NOTE: This paragraph is important to understand the principles of this implementation of a finite state machine. When understood and used in the right way, a stable finite state machine is created. All example projects published on this website are made according to this implementation. 

 

To keep record of Finite state status, the following state modes are defined: 

 

Mode

Description

Behaviour

HIB

Hibernate

State is not active

COM[1]

Computing

State was executed in the current cycle and will be in the next

RUN

Running

State will be executed in the current cycle

PEN

Pending to run

State will be executed in the next cycle of the main loop

 

It is important to understand the meaning of a "cycle". The loop part of the sketch will be repeated endlessly.  Part of the loop is the execution of the FSM cycle. In every cycle all active FSM states will be executed. The handling of the states are according to the following: The cycle is running through all defined states. When a state is in running mode (RUN) the code of this state will be executed and at the end the state's mode is put on computing (COM) or when TransistionToState is called (once or more times) in the code of the running state, the state is put on hibernate (HIB) and the state to goto is set on pending (PEN).  At the end of the cycle -when the sketch has run trough all defined states- all computing (COM) and pending (PEN) states are put on mode RUN (running). And now a new cycle is started again.  

With the standard sketch it is also possible to have more than one FSM sequence running. So it is possible to run more sequences in parallel (multitasking). The start of an extra FSM sequence is possible from any other state (for example direct from the "START" state). See also function TransitionToState. When working with more than one sequence, it is of course possible to “communicate” between these sequences. When communicating between sequences, exchange only control information. Exchanging data between states is not recommended.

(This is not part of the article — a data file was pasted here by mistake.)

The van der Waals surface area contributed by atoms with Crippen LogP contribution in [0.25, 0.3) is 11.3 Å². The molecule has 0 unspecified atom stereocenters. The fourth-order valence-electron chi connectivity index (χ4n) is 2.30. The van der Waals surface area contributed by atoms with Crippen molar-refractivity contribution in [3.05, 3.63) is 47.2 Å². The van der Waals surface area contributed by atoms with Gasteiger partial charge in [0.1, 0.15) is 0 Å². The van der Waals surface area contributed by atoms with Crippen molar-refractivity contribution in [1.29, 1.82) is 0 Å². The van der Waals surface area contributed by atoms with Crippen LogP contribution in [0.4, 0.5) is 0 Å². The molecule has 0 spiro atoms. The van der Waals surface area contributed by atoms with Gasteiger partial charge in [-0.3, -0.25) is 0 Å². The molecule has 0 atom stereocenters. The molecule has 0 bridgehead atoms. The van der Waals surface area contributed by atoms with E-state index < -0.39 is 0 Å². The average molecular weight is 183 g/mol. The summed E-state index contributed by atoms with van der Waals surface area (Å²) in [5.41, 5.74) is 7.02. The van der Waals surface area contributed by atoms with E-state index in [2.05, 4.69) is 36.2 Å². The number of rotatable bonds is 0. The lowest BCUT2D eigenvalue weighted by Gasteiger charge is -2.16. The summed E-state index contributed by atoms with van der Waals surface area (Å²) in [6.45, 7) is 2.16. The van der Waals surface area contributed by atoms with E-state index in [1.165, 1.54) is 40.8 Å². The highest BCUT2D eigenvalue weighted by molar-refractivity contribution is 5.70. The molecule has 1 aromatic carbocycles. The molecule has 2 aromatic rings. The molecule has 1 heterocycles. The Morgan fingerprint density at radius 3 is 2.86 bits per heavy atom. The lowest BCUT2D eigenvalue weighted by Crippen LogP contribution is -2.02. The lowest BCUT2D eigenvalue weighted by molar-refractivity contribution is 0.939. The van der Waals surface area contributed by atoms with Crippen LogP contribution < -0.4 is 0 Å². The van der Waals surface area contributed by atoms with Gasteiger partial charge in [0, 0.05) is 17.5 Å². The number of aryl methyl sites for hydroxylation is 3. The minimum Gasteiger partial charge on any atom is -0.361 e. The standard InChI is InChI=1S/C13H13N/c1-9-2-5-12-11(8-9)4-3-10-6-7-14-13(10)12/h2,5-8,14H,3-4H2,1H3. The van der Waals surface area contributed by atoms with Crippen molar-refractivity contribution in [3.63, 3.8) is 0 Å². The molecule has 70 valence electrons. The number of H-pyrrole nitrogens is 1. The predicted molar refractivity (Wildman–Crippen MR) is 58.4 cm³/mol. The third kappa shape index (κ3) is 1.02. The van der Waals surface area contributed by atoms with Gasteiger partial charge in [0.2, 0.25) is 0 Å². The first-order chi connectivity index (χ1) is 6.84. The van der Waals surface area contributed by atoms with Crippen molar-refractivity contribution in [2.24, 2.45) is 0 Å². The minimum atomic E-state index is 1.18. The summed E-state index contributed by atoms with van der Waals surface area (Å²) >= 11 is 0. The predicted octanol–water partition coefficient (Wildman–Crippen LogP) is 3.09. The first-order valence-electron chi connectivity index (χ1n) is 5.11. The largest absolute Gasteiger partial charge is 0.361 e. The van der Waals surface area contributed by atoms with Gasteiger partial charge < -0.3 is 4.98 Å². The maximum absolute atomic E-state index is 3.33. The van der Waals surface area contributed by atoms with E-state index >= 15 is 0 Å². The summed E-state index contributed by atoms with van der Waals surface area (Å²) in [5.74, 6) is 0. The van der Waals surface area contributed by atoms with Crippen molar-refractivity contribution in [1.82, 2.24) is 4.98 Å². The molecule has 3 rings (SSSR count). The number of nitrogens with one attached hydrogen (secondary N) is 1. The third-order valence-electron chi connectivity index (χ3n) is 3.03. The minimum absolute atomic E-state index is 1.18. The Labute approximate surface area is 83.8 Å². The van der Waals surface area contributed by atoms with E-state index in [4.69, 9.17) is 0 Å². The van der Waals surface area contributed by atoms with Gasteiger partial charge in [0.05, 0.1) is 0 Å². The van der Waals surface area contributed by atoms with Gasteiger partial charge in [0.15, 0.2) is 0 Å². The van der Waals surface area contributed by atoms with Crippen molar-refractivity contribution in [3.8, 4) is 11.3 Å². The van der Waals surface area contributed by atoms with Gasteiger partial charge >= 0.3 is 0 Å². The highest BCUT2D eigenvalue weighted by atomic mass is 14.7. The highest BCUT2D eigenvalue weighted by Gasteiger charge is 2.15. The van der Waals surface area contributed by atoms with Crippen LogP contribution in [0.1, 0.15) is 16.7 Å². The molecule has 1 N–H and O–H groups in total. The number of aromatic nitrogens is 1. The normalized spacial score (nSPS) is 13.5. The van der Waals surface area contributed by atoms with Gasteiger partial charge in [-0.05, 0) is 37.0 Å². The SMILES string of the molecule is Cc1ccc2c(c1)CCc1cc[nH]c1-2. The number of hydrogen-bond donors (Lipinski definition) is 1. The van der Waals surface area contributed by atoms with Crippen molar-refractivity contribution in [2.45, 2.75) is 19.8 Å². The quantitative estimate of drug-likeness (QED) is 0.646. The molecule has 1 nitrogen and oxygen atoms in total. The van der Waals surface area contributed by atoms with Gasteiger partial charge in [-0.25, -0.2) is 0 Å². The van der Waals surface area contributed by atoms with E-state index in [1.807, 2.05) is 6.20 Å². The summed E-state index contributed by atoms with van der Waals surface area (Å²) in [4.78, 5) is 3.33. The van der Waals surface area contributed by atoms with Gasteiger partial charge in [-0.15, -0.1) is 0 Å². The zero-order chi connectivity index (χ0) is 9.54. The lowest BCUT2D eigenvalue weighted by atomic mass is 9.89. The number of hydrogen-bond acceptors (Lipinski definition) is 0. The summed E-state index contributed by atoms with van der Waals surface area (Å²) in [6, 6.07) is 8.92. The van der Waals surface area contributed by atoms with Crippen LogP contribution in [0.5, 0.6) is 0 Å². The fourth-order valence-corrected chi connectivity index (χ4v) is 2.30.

For handling the states, every state keeps a record for administration purposes, e.g. the name, the state number (PID, Process IDentification), total run time, the actual state and the thread- or FSM sequence number. The state of the records can be viewed in the serial monitor (see chapter 6). The only thing to do is call the function TransitionToState("<statename>") to go to another state. TransitionToState called one time from the current state takes place in the same thread or FSM sequence. When TransitionToState is called n times from a finite state, the sketch starts n-1 extra FSM sequences.  A transisition to the standard "END" state, puts the state on HIB; not starting another state.

Remarks:

  • When there is just one active FSM sequence with a transit to the "END" state, it will kill the FSM.
  • When calling TransitionToState to activate another state, while keeping the caller state also alive; call TransitionToState also for the caller, otherwise it will go standard on HIB.

 

[1] Temporary status, only visible during debug actions

[2] A sequence is a thread of connected states and transitions. 

 

 

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